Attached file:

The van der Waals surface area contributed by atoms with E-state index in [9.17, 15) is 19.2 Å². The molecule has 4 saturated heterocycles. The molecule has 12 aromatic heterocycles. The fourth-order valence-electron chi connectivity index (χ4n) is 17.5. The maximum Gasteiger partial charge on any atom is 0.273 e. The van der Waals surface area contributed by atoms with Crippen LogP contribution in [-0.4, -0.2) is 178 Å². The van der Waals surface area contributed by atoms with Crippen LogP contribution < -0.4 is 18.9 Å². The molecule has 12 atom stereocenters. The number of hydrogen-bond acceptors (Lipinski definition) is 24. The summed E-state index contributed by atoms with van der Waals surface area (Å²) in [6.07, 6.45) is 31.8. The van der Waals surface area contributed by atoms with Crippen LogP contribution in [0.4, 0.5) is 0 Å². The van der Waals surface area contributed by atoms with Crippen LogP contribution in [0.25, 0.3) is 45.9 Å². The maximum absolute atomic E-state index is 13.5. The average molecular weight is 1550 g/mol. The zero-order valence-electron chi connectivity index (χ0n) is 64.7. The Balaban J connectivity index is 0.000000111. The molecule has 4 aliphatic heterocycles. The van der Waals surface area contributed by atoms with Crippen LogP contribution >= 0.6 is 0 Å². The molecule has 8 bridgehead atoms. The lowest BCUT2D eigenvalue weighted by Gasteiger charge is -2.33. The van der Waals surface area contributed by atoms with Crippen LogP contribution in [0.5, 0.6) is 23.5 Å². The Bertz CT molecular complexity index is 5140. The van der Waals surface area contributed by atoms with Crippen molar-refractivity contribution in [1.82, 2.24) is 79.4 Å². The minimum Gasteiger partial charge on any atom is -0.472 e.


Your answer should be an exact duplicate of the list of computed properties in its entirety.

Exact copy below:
The van der Waals surface area contributed by atoms with E-state index in [9.17, 15) is 19.2 Å². The molecule has 4 saturated heterocycles. The molecule has 12 aromatic heterocycles. The fourth-order valence-electron chi connectivity index (χ4n) is 17.5. The maximum Gasteiger partial charge on any atom is 0.273 e. The van der Waals surface area contributed by atoms with Crippen LogP contribution in [-0.4, -0.2) is 178 Å². The van der Waals surface area contributed by atoms with Crippen LogP contribution < -0.4 is 18.9 Å². The molecule has 12 atom stereocenters. The number of hydrogen-bond acceptors (Lipinski definition) is 24. The summed E-state index contributed by atoms with van der Waals surface area (Å²) in [6.07, 6.45) is 31.8. The van der Waals surface area contributed by atoms with Crippen LogP contribution in [0.4, 0.5) is 0 Å². The van der Waals surface area contributed by atoms with Crippen LogP contribution in [0.25, 0.3) is 45.9 Å². The maximum absolute atomic E-state index is 13.5. The average molecular weight is 1550 g/mol. The zero-order valence-electron chi connectivity index (χ0n) is 64.7. The Balaban J connectivity index is 0.000000111. The molecule has 4 aliphatic heterocycles. The van der Waals surface area contributed by atoms with Crippen LogP contribution >= 0.6 is 0 Å². The molecule has 8 bridgehead atoms. The lowest BCUT2D eigenvalue weighted by Gasteiger charge is -2.33. The van der Waals surface area contributed by atoms with Crippen LogP contribution in [0.5, 0.6) is 23.5 Å². The Bertz CT molecular complexity index is 5140. The van der Waals surface area contributed by atoms with Crippen molar-refractivity contribution in [1.82, 2.24) is 79.4 Å². The minimum Gasteiger partial charge on any atom is -0.472 e.